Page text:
Johannes Vogel How Can We Speed Up the Discovery of Biodiversity on Earth?
© Thomas Rosenthal
Museum für Naturkunde - Leibniz Institute for Evolution and Biodiversity ScienceBerlin, Germany
The Museum für Naturkunde (MfN) - Leibniz Institute for Evolution and Biodiversity Science is an integrated research museum within the Leibniz Association. It is one of the most important research institutions worldwide in the areas of biological and geological evolution and biodiversity. We study life and planet Earth, maintaining a dialogue with people. Our mission, our vision, our strategy and our structure make our Museum an excellent research museum. We have research partners in Berlin, Germany and approximately 60 other countries. Over 800,000 visitors per year, as well as steadily increasing participation in educational and other events show that we have become an innovative communication centre that helps shape the scientific and social dialogue about the future of our earth – worldwide. Alongside knowledge transfer, research and our collections are the main pillars of the Museum’s work. The collections are a unique cultural asset and inextricably linked to our research. They comprise over 30 million items covering zoology palaeontology, geology and mineralogy and are of highest scientific and historical importance. The permanent exhibitions and the regular special exhibitions give the public an insight into current research at the Museum. They highlight original research objects, and visitors are encouraged and inspired to find their own route into research and experience ‘evolution in action’ rather than following a given pathway. (https://www.museumfuernaturkunde.berlin/en)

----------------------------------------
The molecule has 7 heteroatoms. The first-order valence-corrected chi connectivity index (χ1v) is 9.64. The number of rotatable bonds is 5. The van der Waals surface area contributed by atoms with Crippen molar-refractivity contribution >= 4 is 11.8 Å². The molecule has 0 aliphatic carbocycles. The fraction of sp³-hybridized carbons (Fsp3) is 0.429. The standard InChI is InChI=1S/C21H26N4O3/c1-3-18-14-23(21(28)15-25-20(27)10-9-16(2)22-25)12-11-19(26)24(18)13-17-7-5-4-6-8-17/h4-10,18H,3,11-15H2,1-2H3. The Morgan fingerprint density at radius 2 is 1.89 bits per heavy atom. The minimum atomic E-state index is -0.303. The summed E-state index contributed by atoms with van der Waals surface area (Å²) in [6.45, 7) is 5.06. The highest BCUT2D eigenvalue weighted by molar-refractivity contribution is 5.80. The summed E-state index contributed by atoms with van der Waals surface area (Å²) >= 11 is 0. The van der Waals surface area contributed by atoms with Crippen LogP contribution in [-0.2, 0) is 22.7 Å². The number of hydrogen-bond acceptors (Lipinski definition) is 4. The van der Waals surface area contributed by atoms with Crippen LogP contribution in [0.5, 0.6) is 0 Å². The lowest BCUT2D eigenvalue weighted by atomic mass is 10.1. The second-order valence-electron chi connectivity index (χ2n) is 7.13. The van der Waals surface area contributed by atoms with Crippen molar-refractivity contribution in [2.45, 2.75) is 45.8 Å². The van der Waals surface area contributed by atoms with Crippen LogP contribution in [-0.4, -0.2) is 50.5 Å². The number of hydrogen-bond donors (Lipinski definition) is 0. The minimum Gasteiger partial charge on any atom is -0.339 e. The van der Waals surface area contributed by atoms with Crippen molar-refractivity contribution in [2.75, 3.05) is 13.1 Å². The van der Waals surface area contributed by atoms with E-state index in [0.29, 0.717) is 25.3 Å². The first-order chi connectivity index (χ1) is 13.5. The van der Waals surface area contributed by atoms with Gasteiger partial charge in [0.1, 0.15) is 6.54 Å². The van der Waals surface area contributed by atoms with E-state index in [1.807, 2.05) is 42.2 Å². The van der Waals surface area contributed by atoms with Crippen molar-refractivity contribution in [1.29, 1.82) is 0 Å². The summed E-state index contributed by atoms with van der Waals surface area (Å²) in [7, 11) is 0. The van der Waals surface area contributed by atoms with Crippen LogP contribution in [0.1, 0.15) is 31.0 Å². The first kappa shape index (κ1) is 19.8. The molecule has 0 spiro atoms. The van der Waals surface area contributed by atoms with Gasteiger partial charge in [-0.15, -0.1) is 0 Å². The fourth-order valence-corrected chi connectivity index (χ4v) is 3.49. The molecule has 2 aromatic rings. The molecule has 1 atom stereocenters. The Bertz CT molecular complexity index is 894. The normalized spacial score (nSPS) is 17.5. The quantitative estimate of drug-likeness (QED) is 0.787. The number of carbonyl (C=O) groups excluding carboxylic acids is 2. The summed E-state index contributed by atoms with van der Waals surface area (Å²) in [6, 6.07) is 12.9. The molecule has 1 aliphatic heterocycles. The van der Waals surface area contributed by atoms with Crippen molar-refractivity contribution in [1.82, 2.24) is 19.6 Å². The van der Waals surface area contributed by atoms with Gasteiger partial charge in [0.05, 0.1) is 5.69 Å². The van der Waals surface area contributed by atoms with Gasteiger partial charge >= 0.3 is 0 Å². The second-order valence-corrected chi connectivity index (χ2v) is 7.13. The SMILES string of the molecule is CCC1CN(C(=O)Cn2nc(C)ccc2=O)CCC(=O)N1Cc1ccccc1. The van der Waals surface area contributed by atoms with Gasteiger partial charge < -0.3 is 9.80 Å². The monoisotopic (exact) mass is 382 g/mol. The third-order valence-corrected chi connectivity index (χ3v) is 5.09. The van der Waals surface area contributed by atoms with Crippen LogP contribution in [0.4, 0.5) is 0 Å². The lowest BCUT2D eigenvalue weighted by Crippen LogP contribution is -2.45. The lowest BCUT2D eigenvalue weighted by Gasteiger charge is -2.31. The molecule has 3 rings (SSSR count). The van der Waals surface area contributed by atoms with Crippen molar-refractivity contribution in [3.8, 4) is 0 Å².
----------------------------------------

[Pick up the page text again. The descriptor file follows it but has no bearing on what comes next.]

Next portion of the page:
Humans may be sharing earth with up to twenty million species of macroscopic life, let alone microscopic life. Today, about 1.8 million species have been described and currently, we discover about 18,000 species per year, which means it would take us thousands of years to describe them all. This is why JOHANNES VOGEL endeavors to increase the current rate of discovery dramatically, as he explains in this video. Traditionally, taxonomy has relied of morphology as the method to describe nature. In order to introduce more speed, Vogel suggests methods such as DNA barcoding, entire genome sequencing, CT scans or X-rays. Bringing together modern technology, biodiversity informatics and even citizen science will increase the rate of discovery. This, in turn, will enable researchers to build a model of the living biosphere that allows us humans to work with the ecosystem, not against it, in order to sustain life on earth.
LT Video Publication DOI: https://doi.org/10.21036/LTPUB10585
Mapping the Biosphere: Exploring Species to Understand the Origin, Organization and Sustainability of Biodiversity
- Quentin D. Wheeler, Sandra Knapp, D. W. Stevenson, J. Stevenson, Stan D. Blum, B. M. Boom, Gary G. Borisy, James L. Buizer, M. R. De Carvalho, A. Cibrian and Johannes Vogel
- Systematics and Biodiversity
- Published in 2012
Earth BioGenome Project: Sequencing Life for the Future of Life
- Harris A. Lewin, Gene E. Robinson, W. John Kress, William J. Baker, Jonathan Coddington, Keith A. Crandall, Richard Durbin, Scott V. Edwards, Félix Forest and M. Thomas P. Gilbert
- Proceedings of the National Academy of Sciences
- Published in 2018